Purpose-built dementia unit to open in Limerick

 The first unit of its kind in the country is to be constructed in Bruff

Áine Fitzgerald


Áine Fitzgerald



Purpose-built dementia unit to open in Limerick

CareBright staff Colette Ryan, Majella Murphy, Richard Kennedy and Monica Hanley are looking forward to the completion of the unit

CONSTRUCTION work has begun on Ireland’s first purpose-built dementia community which is to be based in County Limerick.

CareBright Community, which will cost almost €5.5m, will be set on a four acre site in the heart of Bruff. It will provide independent living with a strong sense of community for those living with dementia.

At the moment, the project has just €980,000 left to fundraise to see the completion of the project.

It is anticipated that the project will be completed in 12 months.

Currently over 48,000 people are living with dementia in Ireland which will increase to over 141,000 by 2041.

Despite common misconceptions, dementia is not an age related disease with 4,066 people under the age of 65 living with dementia in Ireland.

CareBright will create a safe, happy and energising environment which will enhance the lives of everyone who experiences the community.

It will comprise of 18 homes, each of which will have its own living room, bedroom, bathroom and private garden.

The CareBright Community and day care hub will offer a range of amenities including a cafe, beauty salon, gym, mens’ sheds and gardens for everyone to relax and enjoy.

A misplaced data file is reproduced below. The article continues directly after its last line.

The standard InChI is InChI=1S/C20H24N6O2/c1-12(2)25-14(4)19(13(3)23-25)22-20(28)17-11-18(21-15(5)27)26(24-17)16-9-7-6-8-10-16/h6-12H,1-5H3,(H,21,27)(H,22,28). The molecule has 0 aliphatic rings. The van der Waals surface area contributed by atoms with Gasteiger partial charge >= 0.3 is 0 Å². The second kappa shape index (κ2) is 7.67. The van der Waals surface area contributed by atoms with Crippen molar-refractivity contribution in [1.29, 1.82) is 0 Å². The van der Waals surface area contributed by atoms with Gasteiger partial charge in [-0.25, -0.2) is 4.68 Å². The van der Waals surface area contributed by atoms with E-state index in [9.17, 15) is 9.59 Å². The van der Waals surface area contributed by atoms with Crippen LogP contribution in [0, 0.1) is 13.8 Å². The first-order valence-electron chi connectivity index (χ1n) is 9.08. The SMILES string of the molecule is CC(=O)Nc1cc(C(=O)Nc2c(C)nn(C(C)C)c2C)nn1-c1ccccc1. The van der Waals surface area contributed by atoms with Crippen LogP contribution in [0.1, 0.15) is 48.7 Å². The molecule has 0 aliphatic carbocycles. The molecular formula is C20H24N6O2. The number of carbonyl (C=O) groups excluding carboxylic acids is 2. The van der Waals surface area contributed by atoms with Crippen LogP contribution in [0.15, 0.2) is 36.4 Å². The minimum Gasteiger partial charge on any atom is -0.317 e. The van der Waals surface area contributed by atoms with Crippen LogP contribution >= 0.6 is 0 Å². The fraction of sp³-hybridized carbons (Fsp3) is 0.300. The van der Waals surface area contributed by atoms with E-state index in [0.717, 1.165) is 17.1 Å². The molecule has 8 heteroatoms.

CareBright Community, unlike other models, will provide personalised supports and services based on individual needs and choices to enable people to live for as long as they wish in a place of their choosing.

“People living in this community will feel safe and included,” said Colette Ryan, general manager of CareBright.

 “It will be a place where they will flourish. Imagine having your own new home, where you will be surrounded by all the things you love and cherish, that favourite chair, family photos, music you love and enjoy, a comfy bed with no alarm clock buzzing at 6am making choices which suit you. You can sit in your own private garden and enjoy the sunshine or if you enjoy gardening you can just potter around there or you can take a stroll, stretch your legs and garden in our expansive working and sensory gardens. When family and friends come to visit, you can prepare lunch in the kitchen and enjoy afternoon tea in the community café. If they wish to stay over, they can do so in your own home or our overnight accommodation on-site.”

CareBright Community will be a person centred, model of care based on the very successful household model being used at De Hogeweyk, Holland.

Research on best practise models by CareBright has found that small scale household models have a positive impact on the quality of life of people living with dementia. The staff adapt the approach they take with residents which goes against routinised care and the development of institutionalised cultures. This creates the potential for closer and more personalised support and care. This personalised care and quality time with people impacts positively on the quality of life and overall ambience of the community.

Majella Murphy, business development manager, CareBright added: “Just imagine a 70-year-old man with dementia, looking in a mirror and seeing his 30-year-old self and believing in the picture he sees. Sixty per cent of our clients are living with dementia.”

A lot of people, living with dementia she said, are physically well and can live productive, healthy lifestyles in their own homes with the help of a strong support system.

“Unfortunately for those without a support system, a nursing home is often the only option. We visited several sites in the UK and Holland and found the successful household model being used in Holland was similar to the vision we had in mind,” she added.